The dangerous lot of Abigail Haas

“Any one of us could be made to look a monster, with selective readings of our history.” – Dangerous Girls

We all have a list of those books that we intend to read but subconsciously keep delaying for some reason. For me, it was the work of Abigail Haas. Last month, I finally decided to read Dangerous Girls. Goodreads was brimming with amazing reviews for this book and it also fulfilled one of the conditions I am imposing on my reads this year: should not be set in U.S. or U.K..

Don’t get me wrong. I have nothing against these places except that I feel saturated with thrillers pacing around Big Ben and Central Park. In this attempt to explore the diversity of stories set around the world, I read Tana French’s Dublin Murder Squad series and loved it. Coming back to Dangerous Girls, it is set in Aruba, people!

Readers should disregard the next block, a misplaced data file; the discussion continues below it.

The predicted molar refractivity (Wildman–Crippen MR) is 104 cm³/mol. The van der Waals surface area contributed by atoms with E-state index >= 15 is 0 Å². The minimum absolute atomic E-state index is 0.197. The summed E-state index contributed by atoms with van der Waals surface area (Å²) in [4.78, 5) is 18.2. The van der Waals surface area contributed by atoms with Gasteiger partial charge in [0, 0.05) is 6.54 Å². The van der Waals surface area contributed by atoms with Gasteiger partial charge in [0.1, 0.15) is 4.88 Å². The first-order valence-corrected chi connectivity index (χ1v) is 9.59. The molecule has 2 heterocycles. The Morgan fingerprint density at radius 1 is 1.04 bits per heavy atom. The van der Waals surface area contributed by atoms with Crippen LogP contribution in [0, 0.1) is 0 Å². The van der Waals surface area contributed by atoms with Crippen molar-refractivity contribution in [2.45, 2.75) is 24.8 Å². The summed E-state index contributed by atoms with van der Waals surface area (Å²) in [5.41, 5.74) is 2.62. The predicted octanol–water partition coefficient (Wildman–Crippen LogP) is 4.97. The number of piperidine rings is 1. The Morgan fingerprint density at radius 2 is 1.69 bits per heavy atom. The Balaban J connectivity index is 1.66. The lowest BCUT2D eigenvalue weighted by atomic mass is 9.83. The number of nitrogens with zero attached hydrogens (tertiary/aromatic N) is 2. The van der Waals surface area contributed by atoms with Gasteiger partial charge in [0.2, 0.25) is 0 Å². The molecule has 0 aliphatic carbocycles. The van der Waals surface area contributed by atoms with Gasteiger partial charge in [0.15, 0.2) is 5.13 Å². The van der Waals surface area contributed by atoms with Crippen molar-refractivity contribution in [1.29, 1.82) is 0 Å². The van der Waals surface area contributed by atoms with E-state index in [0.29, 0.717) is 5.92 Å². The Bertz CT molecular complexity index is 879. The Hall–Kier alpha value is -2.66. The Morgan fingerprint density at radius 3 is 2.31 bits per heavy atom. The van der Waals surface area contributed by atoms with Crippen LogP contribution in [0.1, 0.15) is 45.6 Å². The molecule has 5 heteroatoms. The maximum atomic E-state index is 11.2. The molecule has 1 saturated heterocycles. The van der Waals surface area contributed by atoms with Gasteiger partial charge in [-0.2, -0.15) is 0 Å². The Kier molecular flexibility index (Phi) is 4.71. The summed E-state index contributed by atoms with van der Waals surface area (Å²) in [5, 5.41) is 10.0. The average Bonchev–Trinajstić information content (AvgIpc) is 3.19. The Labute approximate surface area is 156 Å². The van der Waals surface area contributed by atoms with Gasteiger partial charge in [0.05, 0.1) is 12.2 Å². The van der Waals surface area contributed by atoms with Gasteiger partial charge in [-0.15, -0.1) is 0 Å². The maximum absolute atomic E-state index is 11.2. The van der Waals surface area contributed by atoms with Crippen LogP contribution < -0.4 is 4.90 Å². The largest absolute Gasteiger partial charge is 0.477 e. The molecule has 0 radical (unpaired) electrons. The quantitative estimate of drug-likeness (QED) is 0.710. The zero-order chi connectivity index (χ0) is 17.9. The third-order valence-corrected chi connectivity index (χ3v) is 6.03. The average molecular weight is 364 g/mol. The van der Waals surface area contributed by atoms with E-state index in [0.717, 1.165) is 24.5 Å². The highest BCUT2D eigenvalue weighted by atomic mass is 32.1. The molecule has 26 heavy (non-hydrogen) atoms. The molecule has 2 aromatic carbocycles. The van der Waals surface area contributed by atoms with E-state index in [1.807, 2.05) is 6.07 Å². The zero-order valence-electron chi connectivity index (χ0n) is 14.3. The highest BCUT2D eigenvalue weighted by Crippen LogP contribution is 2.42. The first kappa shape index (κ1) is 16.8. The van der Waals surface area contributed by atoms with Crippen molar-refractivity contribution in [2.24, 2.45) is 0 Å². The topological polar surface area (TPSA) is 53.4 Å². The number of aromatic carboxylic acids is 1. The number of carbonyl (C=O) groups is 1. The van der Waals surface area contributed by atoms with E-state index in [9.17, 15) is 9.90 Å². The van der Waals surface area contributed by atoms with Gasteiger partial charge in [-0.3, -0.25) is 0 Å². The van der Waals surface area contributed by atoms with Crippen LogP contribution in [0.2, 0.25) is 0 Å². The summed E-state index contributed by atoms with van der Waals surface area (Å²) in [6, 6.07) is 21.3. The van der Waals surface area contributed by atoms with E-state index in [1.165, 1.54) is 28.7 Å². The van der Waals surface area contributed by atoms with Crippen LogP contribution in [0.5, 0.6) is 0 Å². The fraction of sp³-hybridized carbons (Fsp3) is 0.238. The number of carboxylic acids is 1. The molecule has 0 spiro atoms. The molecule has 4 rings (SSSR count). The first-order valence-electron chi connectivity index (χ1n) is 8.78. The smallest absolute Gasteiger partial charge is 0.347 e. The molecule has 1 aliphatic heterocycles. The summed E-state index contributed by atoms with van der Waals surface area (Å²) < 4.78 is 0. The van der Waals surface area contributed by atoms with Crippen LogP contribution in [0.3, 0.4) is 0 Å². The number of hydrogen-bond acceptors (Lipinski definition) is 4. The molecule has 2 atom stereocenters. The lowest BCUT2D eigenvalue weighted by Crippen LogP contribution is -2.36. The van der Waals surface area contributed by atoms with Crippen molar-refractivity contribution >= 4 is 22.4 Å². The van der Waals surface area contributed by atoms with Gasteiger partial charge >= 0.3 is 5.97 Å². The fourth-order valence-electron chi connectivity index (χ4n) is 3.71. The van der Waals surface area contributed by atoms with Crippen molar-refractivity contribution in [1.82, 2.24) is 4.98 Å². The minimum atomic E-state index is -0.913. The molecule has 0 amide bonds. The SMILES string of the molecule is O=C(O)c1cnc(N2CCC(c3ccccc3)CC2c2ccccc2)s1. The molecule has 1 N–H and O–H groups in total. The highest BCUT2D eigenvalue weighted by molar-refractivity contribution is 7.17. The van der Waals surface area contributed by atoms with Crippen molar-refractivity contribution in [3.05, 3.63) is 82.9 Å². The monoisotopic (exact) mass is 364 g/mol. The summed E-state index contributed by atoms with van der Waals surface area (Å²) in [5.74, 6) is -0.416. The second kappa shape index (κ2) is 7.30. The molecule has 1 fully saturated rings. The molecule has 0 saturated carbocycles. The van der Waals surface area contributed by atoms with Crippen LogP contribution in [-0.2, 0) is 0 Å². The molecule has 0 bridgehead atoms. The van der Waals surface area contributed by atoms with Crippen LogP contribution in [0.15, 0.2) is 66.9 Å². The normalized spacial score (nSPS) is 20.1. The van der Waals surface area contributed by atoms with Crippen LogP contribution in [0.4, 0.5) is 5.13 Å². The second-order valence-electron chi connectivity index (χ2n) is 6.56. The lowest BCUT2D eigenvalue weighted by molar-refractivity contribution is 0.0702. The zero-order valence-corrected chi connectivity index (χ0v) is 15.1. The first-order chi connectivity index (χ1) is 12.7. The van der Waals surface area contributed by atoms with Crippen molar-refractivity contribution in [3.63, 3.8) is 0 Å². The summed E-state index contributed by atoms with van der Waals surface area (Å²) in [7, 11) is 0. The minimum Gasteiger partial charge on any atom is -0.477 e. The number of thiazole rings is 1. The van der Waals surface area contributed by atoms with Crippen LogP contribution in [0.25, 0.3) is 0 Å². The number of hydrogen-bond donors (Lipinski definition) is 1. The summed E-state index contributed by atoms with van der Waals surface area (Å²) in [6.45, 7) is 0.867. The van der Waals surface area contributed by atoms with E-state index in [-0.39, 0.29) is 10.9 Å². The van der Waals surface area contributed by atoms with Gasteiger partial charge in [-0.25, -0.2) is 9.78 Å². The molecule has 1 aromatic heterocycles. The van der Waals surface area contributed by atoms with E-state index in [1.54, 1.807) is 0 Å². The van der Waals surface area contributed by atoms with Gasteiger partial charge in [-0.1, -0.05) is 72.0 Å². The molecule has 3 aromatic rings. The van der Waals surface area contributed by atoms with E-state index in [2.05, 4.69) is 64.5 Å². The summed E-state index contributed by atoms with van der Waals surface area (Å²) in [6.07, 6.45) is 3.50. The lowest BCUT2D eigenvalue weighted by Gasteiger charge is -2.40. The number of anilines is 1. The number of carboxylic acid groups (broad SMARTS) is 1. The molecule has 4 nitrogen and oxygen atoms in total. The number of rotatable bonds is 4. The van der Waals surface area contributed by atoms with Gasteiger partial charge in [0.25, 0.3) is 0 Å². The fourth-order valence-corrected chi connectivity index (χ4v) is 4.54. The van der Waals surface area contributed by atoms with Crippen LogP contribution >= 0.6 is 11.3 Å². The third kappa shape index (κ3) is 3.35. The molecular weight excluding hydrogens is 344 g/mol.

It is a teenage thriller, so I had my doubts in the beginning. There’s often too much of hormones in teenage books and I just can’t read them with a straight face. However, Dangerous Girls was worth the occasional teenage drama, trust me. It is a court procedural and it has one of my favourite twists of the year. There’s just so, so much that I want to say right now but I don’t want to ruin it for you.

I was so impressed by this book that I decided to buy her next title Dangerous Boys right away and finished it in one sitting. It is set in U.S., thereby breaking my current reading rule, but I couldn’t care less specially in the middle of a reading spree!

“We’re all irrevocably trapped inside our own minds: just as it’s impossible for anyone to truly know us, we can’t begin to hope to know anyone else.” – Dangerous Boys

The fluidity of scenarios and characters in both her titles is very smooth. For the moment, you will find yourself by the side of characters, descending into their unique madnesses alongside them. Trusting them and sympathising them. Hating them and fearing them.

With an interesting plot development and gripping writing style, Abigail Haas’s dangerous lot, as I like to call her characters now, is going to baffle, disturb and delight you, all at the same time. Happy Reading!

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